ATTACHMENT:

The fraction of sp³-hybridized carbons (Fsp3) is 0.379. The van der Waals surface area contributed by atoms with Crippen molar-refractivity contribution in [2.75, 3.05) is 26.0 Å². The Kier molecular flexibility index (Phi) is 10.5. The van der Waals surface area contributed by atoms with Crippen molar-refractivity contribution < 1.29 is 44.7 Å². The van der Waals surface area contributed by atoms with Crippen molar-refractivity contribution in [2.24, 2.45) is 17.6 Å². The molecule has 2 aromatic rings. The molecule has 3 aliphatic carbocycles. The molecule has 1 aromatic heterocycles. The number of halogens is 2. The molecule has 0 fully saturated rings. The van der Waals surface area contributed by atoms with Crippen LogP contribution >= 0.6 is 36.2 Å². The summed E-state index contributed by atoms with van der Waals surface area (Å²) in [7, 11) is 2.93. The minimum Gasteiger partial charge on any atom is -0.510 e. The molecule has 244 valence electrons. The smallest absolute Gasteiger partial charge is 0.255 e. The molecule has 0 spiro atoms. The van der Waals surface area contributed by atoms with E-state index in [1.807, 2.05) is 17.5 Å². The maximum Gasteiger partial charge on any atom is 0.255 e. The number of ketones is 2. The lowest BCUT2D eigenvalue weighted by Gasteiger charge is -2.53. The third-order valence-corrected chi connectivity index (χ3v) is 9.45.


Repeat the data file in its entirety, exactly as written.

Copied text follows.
The fraction of sp³-hybridized carbons (Fsp3) is 0.379. The van der Waals surface area contributed by atoms with Crippen molar-refractivity contribution in [2.75, 3.05) is 26.0 Å². The Kier molecular flexibility index (Phi) is 10.5. The van der Waals surface area contributed by atoms with Crippen molar-refractivity contribution < 1.29 is 44.7 Å². The van der Waals surface area contributed by atoms with Crippen molar-refractivity contribution in [2.24, 2.45) is 17.6 Å². The molecule has 2 aromatic rings. The molecule has 3 aliphatic carbocycles. The molecule has 1 aromatic heterocycles. The number of halogens is 2. The molecule has 0 fully saturated rings. The van der Waals surface area contributed by atoms with Crippen LogP contribution >= 0.6 is 36.2 Å². The summed E-state index contributed by atoms with van der Waals surface area (Å²) in [7, 11) is 2.93. The minimum Gasteiger partial charge on any atom is -0.510 e. The molecule has 244 valence electrons. The smallest absolute Gasteiger partial charge is 0.255 e. The molecule has 0 spiro atoms. The van der Waals surface area contributed by atoms with E-state index in [1.807, 2.05) is 17.5 Å². The maximum Gasteiger partial charge on any atom is 0.255 e. The number of ketones is 2. The lowest BCUT2D eigenvalue weighted by Gasteiger charge is -2.53. The third-order valence-corrected chi connectivity index (χ3v) is 9.45.